I was having a discussion with Mike Ellis at Boston University and we got on the subject of podcasts. His question: what do you think about podcasting–is it worth it? Great question. Made me think.
When we re-did our website last year and were looking at options on the Sidearm menu, I wasn’t real excited about the podcast option. We had surveyed our fans about which options they wanted on the website and we didn’t get a rousing response about podcasting, But, my boss said we should do it–he’s a podcast listener–so I said OK and agreed to facilitate it. Cost=minimal. What I didn’t know at the time was how easy they are to produce and put up.
In 2008, only 18% of the population had listened to a podcast. The active audience numbers were about 1/3 that number. Our podcast numbers were slightly less than our YouTube numbers over the last six months, but they were surprisingly good. I think that’s because we pushed a lot of good content to the media and promoted it on all our social channels and website.
We had been using audio files for a while–emailing them out to media after Tuesday press lunches and post game. Now, we post them on a page we call a “podcast channel” on our Sidearm website.
Podcasts are surprisingly simple to produce. All you need is a digital recorder. I got a nice Olympus handheld at Radio Shack a couple years ago for about $80, but there are many less expensive ones starting at around $20. Mine has a pop-out USB similar to a Flip cam and is very easy to edit with. All the files pop up in a window as soon as you plug it into your computer. Mine records in .wma (Windows Media Audio) but there is plenty of free software out there that will change it to QuickTime or any other format you want plus let you edit the clips. I can store about 200 files in 5 different folders on mine and the battery power is about 20 hours. They pick sound up surprisingly well if you set the recorder close to the person talking. It also has an external mike jack to improve the quality.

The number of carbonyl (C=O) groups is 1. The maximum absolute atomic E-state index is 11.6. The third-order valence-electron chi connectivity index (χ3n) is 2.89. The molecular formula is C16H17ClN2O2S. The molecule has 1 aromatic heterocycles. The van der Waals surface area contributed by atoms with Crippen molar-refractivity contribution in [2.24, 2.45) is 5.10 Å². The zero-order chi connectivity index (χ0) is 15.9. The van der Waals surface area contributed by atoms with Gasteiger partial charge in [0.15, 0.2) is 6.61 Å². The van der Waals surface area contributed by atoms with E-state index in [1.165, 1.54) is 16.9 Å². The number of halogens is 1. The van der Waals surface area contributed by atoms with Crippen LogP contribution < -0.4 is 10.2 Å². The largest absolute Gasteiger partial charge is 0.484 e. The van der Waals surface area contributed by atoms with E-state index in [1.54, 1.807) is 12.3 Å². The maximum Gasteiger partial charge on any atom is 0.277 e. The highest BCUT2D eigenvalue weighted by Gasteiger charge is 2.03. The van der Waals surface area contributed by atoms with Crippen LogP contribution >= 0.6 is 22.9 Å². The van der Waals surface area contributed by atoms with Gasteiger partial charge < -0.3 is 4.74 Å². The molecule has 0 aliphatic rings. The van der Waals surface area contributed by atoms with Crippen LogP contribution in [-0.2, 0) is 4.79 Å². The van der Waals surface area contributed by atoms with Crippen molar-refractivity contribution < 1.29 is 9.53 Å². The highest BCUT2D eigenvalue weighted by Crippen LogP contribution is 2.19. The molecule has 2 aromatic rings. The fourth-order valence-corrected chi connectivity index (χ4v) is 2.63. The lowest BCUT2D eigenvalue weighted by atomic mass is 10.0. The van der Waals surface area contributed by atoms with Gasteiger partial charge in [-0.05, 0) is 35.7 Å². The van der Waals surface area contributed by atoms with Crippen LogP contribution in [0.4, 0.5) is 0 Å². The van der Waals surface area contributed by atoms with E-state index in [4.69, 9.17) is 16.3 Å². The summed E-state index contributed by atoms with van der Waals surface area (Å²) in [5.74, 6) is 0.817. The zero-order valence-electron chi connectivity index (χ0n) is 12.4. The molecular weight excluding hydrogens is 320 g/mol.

Another way I produce podcasts is using my video software. I use Sony Vegas Movie Studio but most video software will produce audio files. After I edit and render interviews or press conferences in Vegas, I delete everything but the audio track and save that as a .wma. Voila! Instant podcast. This way, you get two media pieces for the price (time) of one.
Mike had a great idea: having your radio people do a special exclusive podcast after the game just for your fans. It could be an add-on, interview with a student-athlete that didn’t make the post-game presser, or preview upcoming games–anything. Radio people are always looking for air time. Our radio guy produces a daily chat he sends me via email during football and basketball seasons. They are very popular. You can even put your post game radio show up as a stand alone podcast. This goes up on the web quickly and will give fans something to listen to while you get those video highlights done and up on the website.
Do you do podcasts? How do you use them? I need some ideas!